Eric Luehmann was 29 when the Great Recession rolled in like a tidal wave. He can’t remember the exact moment in 2008 when he realized that the stock market was crashing, but he recalls watching stock market tickers sliding.
As an accountant who studied financial basics in school, he knew a bear market was inevitable; he just didn’t know when it was going to happen.
The financial meltdown, one of the worst crises in American history, scorched everything in its path, from stocks to bonds to the housing market and all sorts of financial instruments most Americans had never heard of.
The unemployment rate peaked at 10 percent. Struggling with job loss and underwater mortgages, millions of homeowners defaulted on their mortgages; 9 million homes went into foreclosure.
Unbounded optimism was replaced by panic. The Consumer Confidence Index plunged to an all-time low of 25 in February 2009. It’s estimated that 401(k)s and IRAs lost around $2.4 trillion in the last half of 2008.
Many people panicked and cashed out their investments, hoping to retain whatever they had left.
Staying in the game when the market gets rough
Almost 10 years later, Luehmann still has a screenshot of his Fidelity account. Taken on Wednesday, Oct. 28, 2008, it shows his personal rate of return from Jan. 1, 2008, to Oct. 28, 2008: -46.6 percent.
The figure is circled in black. In all caps, “NICE!!!” is written next to the circle in large type; it’s a rueful ode to the loss many investors confronted.
But the carnage in Luehmann’s account didn’t prompt him to pull out of the market.
“I didn’t want to do anything from a short-term mind-set that would end up making it worse,” Luehmann says. “I’m more of a long-term investor anyways. I just kept hoping that eventually it would get better, and it did.”
Today, he’s made an 80 percent gain from those dark days — and that’s after accounting for his losses during the crash.
It’s been a decade of steady recovery, the longest bull market in U.S. history. Many observers believe it can’t continue much longer. Bankrate’s latest Economic Indicator Survey reports that 52 percent of economists believe economic risks over the next year and a half are tilted toward the downside.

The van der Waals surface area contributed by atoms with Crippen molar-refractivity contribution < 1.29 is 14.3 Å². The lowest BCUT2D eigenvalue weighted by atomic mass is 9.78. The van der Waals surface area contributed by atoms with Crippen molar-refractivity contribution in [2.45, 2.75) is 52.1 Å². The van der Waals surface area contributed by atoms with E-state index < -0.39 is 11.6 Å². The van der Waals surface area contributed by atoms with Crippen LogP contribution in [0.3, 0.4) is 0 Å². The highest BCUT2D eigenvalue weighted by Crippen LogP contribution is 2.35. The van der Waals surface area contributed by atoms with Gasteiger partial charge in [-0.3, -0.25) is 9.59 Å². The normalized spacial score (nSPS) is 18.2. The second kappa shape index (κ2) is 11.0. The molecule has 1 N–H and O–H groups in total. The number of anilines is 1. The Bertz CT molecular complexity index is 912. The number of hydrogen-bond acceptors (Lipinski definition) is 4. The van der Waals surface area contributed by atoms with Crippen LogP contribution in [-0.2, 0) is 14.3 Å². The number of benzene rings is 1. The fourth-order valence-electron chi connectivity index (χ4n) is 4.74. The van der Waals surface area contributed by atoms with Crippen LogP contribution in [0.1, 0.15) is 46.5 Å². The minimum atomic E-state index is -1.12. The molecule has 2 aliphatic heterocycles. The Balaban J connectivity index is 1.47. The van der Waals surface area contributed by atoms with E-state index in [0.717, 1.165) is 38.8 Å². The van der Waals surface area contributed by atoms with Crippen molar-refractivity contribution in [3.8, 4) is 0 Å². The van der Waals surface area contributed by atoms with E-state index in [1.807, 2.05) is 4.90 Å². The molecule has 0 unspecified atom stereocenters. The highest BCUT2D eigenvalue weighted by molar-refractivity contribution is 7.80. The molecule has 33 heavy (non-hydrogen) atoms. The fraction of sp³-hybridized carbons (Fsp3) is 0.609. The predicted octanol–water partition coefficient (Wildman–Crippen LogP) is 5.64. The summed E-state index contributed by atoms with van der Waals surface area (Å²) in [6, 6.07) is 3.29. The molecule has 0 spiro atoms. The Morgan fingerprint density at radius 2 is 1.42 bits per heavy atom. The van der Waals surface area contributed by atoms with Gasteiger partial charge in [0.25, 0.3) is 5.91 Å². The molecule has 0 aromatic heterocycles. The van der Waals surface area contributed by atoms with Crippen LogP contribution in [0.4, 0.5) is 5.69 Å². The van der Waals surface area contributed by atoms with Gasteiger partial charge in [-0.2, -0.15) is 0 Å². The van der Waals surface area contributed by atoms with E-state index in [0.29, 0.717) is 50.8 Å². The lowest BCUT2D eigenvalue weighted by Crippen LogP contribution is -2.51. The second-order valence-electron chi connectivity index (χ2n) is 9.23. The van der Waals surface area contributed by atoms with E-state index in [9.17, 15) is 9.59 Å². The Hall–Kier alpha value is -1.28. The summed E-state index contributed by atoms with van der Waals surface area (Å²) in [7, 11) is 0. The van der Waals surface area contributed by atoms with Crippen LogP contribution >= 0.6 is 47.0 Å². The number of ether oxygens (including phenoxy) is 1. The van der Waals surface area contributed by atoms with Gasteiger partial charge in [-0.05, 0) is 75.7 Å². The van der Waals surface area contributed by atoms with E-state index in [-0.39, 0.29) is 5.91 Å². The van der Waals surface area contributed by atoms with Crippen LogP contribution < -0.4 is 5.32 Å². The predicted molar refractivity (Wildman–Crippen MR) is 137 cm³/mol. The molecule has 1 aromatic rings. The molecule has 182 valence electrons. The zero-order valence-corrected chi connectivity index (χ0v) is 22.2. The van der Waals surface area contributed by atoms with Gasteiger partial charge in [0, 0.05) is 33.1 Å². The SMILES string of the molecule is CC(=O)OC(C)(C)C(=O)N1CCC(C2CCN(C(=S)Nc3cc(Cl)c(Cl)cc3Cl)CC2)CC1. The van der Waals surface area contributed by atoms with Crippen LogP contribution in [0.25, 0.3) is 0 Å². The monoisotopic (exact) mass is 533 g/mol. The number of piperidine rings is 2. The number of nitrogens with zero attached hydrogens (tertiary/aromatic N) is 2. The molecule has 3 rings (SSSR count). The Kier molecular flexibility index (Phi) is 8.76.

For those who experienced the 2008 recession firsthand, these predictions might leave them uneasy.
Around half of Americans recognize that they will need a financial plan that anticipates up and down cycles, but only 44 percent actually have a plan like that in place, according to Northwestern Mutual’s 2018 Planning & Progress study.
Preparing your finances for the next recession
Luehmann believes that economic downturn is necessary — and should be embraced.
“Recessions are a natural part of growth, unfortunately. For every five steps forward, you’re still going to take a few back,” Luehmann said. “If you only look at those few steps backward, of course it’s going to get worrisome. You can’t do that. You have to keep in mind that you’re still looking forward.”
Keith Lockyer, investment market manager at PNC Wealth Management, agrees. For those feeling anxious about the next market downturn, Lockyer offers these three tips to help financially prepare:
Have a plan: People who panic usually don’t have a long-term investing plan, Lockyer said. Don’t wait until a recession hits to figure out what to do with your assets. Make a long-term plan now that will help you weather volatility.
Evaluate your risk: Review your portfolio and decide how much risk you are willing to take while the market is down. Adjusting your mix of stocks, bonds and cash can make your investments more resilient to market fluctuations.
Keep cash on hand: It’s important to have cash or cash-like instruments if you lose your job or the stock market has a major disruption. This includes money market accounts, short-term certificates of deposit and checking or savings accounts. Many advisers recommend having six months of living expenses on hand as an emergency fund.
Still not sure about the best way to prep? Consider these additional investment moves:
Go on the defensive: Consider investing in reliable dividend stocks. Dividends are slices of the company’s earnings periodically paid to stockholders. Not sure where to start? Companies considered to be “dividend aristocrats” have increased dividends for 25 consecutive years or more, making them viable options to allocate your investments. Many dividend ETFs are available as well if you don’t want to pick individual stocks.
Look for companies with strong balance sheets: Consider companies that have plenty of cash and low debt because they are more likely to weather a recession.
Kelly Anne Smith writes for Bankrate.com.